A team of Canadian military investigators is blaming the captain of HMCS ******Corner Brook for crashing the submerged submarine off the west coast of Vancouver Island in June.
The board of inquiry is also pointing a finger at inadequate training and experience as factors that led to the collision, and has identified 19 inadequacies in Canada’s submarine training and navigational practices.
The team found that the sub was working fine and that human error led to it striking a channel wall during prospective-commander training in Nootka Sound on June 4.
Despite the incident, confidence in Canada’s submarine program remains strong.
“You provide the best training you can. There is always human factors on the day and stress, and unfortunately that can lead to incidents like this,” said navy Capt. Luc Cassivi, deputy commander of the West Coast fleet of ships and submarines.
Similar incidents have happened with Canada’s previous Oberon class of submarines, he added.
The board of inquiry found that navigational mistakes were made aboard HMCS ****Corner Brook, which ended up southeast of where it should have been at the time of the collision.
The inquiry also found that some of the crew lacked in depth knowledge about new navigational systems that were installed in the sub within the past year. It turns out the instructional manuals hadn’t been updated.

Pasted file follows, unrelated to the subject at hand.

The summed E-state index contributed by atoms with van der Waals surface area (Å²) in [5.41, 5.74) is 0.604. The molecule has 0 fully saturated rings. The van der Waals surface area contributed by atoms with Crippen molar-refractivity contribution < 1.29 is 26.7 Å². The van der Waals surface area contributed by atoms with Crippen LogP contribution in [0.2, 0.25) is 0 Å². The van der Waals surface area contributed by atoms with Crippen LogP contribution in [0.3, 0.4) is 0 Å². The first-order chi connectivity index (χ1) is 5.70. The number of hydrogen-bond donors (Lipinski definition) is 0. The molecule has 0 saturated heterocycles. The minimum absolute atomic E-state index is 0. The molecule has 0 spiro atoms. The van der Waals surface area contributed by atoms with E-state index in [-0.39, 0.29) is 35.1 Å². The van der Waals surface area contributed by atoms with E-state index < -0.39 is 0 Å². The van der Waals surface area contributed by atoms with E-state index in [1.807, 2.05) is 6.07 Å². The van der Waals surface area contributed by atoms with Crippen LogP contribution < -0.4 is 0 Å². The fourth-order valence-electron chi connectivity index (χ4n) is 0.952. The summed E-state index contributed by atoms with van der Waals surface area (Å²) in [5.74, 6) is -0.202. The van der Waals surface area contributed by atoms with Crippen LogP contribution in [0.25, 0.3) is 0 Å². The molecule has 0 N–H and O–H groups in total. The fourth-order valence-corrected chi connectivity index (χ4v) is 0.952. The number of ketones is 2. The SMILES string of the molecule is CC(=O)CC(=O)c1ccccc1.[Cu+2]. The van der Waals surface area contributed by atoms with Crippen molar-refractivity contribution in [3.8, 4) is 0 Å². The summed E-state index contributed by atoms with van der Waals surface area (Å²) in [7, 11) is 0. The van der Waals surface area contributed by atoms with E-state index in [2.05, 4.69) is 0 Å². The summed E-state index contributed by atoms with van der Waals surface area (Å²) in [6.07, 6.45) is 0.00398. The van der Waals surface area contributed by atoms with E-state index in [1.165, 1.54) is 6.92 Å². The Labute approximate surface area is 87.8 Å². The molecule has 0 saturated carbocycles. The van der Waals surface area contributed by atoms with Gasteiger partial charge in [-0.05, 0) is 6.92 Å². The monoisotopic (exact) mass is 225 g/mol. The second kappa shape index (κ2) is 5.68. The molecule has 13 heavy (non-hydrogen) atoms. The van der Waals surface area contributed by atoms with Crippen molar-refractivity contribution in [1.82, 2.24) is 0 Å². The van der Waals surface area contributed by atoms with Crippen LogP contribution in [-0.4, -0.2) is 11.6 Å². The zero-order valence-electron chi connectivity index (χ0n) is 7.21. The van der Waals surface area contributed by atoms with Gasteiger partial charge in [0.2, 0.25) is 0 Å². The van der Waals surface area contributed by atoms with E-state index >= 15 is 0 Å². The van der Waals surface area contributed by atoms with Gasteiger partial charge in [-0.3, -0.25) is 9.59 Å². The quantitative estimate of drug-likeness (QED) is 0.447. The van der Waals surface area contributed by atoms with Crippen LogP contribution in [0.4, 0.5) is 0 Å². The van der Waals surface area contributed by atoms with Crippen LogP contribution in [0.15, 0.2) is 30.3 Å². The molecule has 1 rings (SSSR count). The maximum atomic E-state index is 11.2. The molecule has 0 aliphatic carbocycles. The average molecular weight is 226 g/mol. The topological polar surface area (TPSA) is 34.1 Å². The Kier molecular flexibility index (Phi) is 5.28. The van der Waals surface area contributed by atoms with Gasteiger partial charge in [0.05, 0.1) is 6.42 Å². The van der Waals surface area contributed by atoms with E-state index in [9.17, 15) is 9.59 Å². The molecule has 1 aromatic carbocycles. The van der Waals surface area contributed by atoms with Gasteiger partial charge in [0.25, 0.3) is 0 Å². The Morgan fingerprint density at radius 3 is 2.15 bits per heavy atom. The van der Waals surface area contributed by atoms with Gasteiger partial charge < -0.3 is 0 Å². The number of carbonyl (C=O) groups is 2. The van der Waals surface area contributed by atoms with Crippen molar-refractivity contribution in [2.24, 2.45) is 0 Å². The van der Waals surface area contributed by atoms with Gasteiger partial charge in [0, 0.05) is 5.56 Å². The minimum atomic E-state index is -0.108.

“So that was one of the lessons learned,” said Cassivi.
In this case, one of Sutherland’s students was taking a turn planning out an operation, which ultimately went wrong, said Cassivi, adding that it is the commander’s job to take the wheel when poor decisions are made.
There are also added dangers of operating a submarine in Nootka Sound, though it is an ideal environment for commanders-in-training to “push the envelope,” said Cassivi. “It is an area that has currents (and) is quite narrow for dived operations.”
Lt.-Cmdr. Paul Sutherland was stripped of his command on Thursday, Cassivi said, adding that no other military personnel will be reprimanded at this time.
Sutherland will work from shore under Cassivi in the submarine program at Canadian fleet headquarters at CFB Esquimalt,.
He will likely never command another submarine, Cassivi said, adding that Sutherland is still considered a valuable asset.
“He has a lot of experience. He’s a good officer despite what happened and he has a lot to contribute to the submarine service.”
The navy plans to implement all of the board’s 19 recommendations to improve Canada’s submarine training and navigation practices. HMCS *****Victoria’s crew will also receive this updated training before they conduct dives in the new year, Cassivi said.
HMCS Corner Brook is beginning a long maintenance period, and is not expected to return to sea until 2016.
Victoria will return to duty in 2012, and work on HMCS Windsor and HMCS Chicoutimi at Victoria Shipyards in Esquimalt will wrap up in 2013.